Monthly Archives: November 2019

Rhino Camp

The Revelation and the power of cross in context

Teaching and learning from the final BUILD module with local leaders is a humbling and enriching experience, not least because of the contexts they face. A recent residential with learners from Burundi, Congo, South Sudan and Uganda led to additions to the module as we explored why the cross of Christ is the key to history.

An excerpt from a book by John Stott drove the discussion. The BUILD materials rarely quote from western authors, preferring to draw on comments and insights from participants in the curriculum development process. But given the relevance of the material and the stage learners have reached in the curriculum and their personal development, it seemed right to quote the book, and at length. What follows is drawn from the materials. The introduction and the discussion questions that follow top and tail an extended quote. The hope is that our readers will also be challenged and encouraged.

The cross of Christ as the key to history

In one section of his book The Incomparable Christ, John Stott considers Revelation chapter 5, just as we have done in an earlier learning unit. He draws attention to the truth we have already discovered: only Jesus, the Lamb of God, can break open the scroll of God’s purposes. “See, the Lion of the tribe of Judah, the Root of David, has triumphed. He is able to open the scroll and its seven seals (5:5).”

John Stott then asks and then answers these questions: “Why is Jesus Christ the only person who is worthy to open and explain the scroll? What is it about the Lamb of God which uniquely qualifies him to interpret it? Clearly it is because he was slain, and because of what he achieved by his death.”

We have already been learning that lesson together, but it is important to reinforce it: Jesus is the only one who is truly qualified to shed light on history because of his death on the cross. But we need to now go deeper and Stott recognises that. He continues by adding this question: “But what is it about the cross that makes it the key to history?”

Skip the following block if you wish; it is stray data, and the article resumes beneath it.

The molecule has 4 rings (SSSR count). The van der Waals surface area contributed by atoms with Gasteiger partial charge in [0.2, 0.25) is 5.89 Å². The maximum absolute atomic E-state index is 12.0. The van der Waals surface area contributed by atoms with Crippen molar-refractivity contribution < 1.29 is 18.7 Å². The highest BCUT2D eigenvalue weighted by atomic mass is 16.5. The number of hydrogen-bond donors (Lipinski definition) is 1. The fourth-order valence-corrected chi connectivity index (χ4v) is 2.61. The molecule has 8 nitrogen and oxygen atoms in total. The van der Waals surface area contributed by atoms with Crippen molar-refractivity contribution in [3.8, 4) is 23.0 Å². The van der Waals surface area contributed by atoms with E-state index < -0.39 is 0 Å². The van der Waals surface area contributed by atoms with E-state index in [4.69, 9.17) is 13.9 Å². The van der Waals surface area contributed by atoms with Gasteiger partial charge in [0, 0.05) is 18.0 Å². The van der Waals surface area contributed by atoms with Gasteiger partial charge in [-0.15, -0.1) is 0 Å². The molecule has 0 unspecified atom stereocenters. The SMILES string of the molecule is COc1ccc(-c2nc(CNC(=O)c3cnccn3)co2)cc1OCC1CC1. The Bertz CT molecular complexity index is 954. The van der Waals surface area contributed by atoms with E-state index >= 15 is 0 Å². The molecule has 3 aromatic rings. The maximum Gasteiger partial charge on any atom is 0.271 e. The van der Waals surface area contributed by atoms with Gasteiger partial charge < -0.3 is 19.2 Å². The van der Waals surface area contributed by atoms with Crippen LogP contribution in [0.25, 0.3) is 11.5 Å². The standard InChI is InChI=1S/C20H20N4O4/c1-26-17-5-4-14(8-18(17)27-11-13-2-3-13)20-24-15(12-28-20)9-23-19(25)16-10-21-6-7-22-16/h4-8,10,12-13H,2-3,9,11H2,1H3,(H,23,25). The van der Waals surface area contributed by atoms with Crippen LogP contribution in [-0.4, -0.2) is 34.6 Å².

We have grown a great deal in our understanding as we have gone through the BUILD curriculum. This is a good moment to test and to stretch that ability by reading John Stott’s answer carefully and by considering the questions that follow. Why is the cross of Christ the key to history? John Stott explains what that is the case by making four main points:

“First, the cross illumines history because it speaks of victory. The reason why the Lamb was able to open the scroll is because he has triumphed (5:5). The same verb has been used at the conclusion of each of the seven letters to the churches. A promise is given to him who overcomes. For example, ‘To him who overcomes, I will give the right to sit with me on my throne, just as I overcame and sat down with my Father on his throne’ (3:21). Thus the cross is represented in the New Testament as victory not defeat, as triumph not tragedy. For, as Paul wrote, on the cross Christ dethroned and disarmed the principalities and powers of evil, triumphing over them in the cross (Col. 2:15). True, they are still alive and active, for they have not yet conceded defeat. Nevertheless, they have been conquered and are under Christ’s feet (e.g. Eph. 1:22). This is the great truth of Christus Victor, which the church has sometimes forgotten. The first reason why the Lamb alone can interpret history with all its evil is that he triumphed over evil at the cross.